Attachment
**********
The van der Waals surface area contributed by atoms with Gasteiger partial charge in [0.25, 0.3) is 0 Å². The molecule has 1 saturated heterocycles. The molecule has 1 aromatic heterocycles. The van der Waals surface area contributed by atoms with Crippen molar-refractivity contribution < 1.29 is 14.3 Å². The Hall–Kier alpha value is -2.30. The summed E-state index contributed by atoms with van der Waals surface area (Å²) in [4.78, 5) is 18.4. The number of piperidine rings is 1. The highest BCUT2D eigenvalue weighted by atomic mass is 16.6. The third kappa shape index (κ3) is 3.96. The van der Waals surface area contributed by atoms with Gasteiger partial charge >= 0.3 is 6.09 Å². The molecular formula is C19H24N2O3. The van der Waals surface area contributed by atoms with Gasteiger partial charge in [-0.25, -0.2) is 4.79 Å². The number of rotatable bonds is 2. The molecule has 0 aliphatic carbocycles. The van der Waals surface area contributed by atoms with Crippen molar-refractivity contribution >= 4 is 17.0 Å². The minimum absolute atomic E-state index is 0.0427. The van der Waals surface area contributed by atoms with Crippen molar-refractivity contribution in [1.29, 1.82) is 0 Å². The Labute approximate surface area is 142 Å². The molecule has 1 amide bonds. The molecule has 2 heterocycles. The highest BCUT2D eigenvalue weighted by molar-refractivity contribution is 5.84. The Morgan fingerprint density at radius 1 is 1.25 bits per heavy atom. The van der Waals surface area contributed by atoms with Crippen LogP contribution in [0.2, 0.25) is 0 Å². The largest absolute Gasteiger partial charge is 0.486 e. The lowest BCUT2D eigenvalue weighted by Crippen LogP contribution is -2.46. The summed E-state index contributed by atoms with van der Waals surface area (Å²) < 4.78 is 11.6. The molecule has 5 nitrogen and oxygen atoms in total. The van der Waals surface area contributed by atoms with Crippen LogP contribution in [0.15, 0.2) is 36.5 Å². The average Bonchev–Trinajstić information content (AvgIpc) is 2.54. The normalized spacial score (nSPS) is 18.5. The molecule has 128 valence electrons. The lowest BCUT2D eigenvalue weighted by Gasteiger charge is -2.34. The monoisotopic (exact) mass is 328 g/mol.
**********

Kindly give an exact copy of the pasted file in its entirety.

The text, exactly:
The van der Waals surface area contributed by atoms with Gasteiger partial charge in [0.25, 0.3) is 0 Å². The molecule has 1 saturated heterocycles. The molecule has 1 aromatic heterocycles. The van der Waals surface area contributed by atoms with Crippen molar-refractivity contribution < 1.29 is 14.3 Å². The Hall–Kier alpha value is -2.30. The summed E-state index contributed by atoms with van der Waals surface area (Å²) in [4.78, 5) is 18.4. The number of piperidine rings is 1. The highest BCUT2D eigenvalue weighted by atomic mass is 16.6. The third kappa shape index (κ3) is 3.96. The van der Waals surface area contributed by atoms with Gasteiger partial charge >= 0.3 is 6.09 Å². The molecular formula is C19H24N2O3. The van der Waals surface area contributed by atoms with Gasteiger partial charge in [-0.25, -0.2) is 4.79 Å². The number of rotatable bonds is 2. The molecule has 0 aliphatic carbocycles. The van der Waals surface area contributed by atoms with Crippen molar-refractivity contribution >= 4 is 17.0 Å². The minimum absolute atomic E-state index is 0.0427. The van der Waals surface area contributed by atoms with Crippen molar-refractivity contribution in [1.29, 1.82) is 0 Å². The Labute approximate surface area is 142 Å². The molecule has 1 amide bonds. The molecule has 2 heterocycles. The highest BCUT2D eigenvalue weighted by molar-refractivity contribution is 5.84. The Morgan fingerprint density at radius 1 is 1.25 bits per heavy atom. The van der Waals surface area contributed by atoms with Crippen LogP contribution in [0.2, 0.25) is 0 Å². The largest absolute Gasteiger partial charge is 0.486 e. The lowest BCUT2D eigenvalue weighted by Crippen LogP contribution is -2.46. The summed E-state index contributed by atoms with van der Waals surface area (Å²) < 4.78 is 11.6. The molecule has 5 nitrogen and oxygen atoms in total. The van der Waals surface area contributed by atoms with Crippen LogP contribution in [0.15, 0.2) is 36.5 Å². The average Bonchev–Trinajstić information content (AvgIpc) is 2.54. The normalized spacial score (nSPS) is 18.5. The molecule has 128 valence electrons. The lowest BCUT2D eigenvalue weighted by Gasteiger charge is -2.34. The monoisotopic (exact) mass is 328 g/mol.